Brandywine tomatoes are a large, heirloom variety with a rich flavor. These plants regularly produce 1- to 2-pound fruits and are set to harvest about 80 days after planting. Planting brandywine tomatoes follows the basic guidelines of any tomato plant, except that the brandywines may require just a bit more TLC. Caging these plants is a must because the vines grow so heavy with fruit. Brandywine tomato plants also utilize quite a few resources to develop their large, round fruits, so fertilizing the seedlings is crucial.
Choose a spot that gets full sun exposure at least eight hours per day. Work the top 3 to 4 inches of soil with a hand tiller until it is fluffy and free of debris. Add a 1-inch layer of compost to the garden bed and mix it in with the tiller.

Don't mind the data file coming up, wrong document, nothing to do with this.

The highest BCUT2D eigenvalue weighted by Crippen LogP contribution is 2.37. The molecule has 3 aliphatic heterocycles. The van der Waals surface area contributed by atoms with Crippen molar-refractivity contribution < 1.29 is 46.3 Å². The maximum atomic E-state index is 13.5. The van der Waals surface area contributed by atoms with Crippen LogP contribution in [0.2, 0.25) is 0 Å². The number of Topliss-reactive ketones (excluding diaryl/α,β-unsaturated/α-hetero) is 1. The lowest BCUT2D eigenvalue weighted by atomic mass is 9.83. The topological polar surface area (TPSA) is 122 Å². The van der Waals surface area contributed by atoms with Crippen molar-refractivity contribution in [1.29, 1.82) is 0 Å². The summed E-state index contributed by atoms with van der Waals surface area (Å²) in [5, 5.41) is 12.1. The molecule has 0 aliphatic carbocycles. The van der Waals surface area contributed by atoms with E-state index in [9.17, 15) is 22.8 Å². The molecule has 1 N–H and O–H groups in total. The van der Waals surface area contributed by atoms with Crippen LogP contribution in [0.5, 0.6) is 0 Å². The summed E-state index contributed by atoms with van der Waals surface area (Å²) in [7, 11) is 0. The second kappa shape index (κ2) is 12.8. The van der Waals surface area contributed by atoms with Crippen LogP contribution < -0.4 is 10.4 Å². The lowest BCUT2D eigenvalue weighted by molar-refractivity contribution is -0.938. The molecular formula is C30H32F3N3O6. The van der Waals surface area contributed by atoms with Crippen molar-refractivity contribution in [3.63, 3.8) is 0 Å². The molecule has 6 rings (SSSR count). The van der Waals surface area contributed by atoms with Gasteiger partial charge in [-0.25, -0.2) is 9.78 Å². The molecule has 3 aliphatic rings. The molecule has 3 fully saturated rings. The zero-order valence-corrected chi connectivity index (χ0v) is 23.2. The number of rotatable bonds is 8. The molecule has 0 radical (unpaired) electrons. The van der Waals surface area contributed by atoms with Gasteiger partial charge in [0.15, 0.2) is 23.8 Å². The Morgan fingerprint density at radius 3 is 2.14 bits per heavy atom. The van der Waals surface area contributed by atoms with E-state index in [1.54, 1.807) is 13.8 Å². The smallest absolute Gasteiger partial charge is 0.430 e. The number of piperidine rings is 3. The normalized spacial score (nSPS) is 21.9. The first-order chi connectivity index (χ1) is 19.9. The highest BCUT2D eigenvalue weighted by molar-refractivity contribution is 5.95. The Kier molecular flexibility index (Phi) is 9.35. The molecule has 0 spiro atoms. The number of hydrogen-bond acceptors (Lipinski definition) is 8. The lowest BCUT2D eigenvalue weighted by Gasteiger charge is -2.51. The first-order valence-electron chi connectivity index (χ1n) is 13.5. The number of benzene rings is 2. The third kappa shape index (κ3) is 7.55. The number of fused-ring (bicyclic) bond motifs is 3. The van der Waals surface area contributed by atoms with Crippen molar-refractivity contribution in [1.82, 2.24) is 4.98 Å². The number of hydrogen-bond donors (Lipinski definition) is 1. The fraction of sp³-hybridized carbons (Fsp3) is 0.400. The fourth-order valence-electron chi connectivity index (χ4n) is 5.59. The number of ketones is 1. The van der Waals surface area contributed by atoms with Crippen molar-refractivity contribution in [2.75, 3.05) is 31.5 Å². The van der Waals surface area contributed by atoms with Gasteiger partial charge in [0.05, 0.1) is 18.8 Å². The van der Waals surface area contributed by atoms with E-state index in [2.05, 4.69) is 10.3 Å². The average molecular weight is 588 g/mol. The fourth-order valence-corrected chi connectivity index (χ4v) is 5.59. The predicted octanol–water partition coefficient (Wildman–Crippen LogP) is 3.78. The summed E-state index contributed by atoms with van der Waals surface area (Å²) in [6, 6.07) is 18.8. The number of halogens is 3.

Dig a hole that's twice the diameter and depth of the brandywine tomato plant's root ball. Place the seedling in the center of the hole and sprinkle a small handful of organic fertilizer around the root ball. Fill the hole with soil, patting it down lightly.
Spread a 2- to 3-inch-thick layer of straw around the base of the brandywine tomato plant. This will keep the roots warm and help retain water in the soil.
Slide a tomato cage over the plant, centering the seedling in the cage. Push down firmly on the cage so its prongs sink completely into the soil. It's important to cage the plant when it is small because they sprawl out quickly once they start growing.
Give the brandywine tomato seedling about two quarts of water.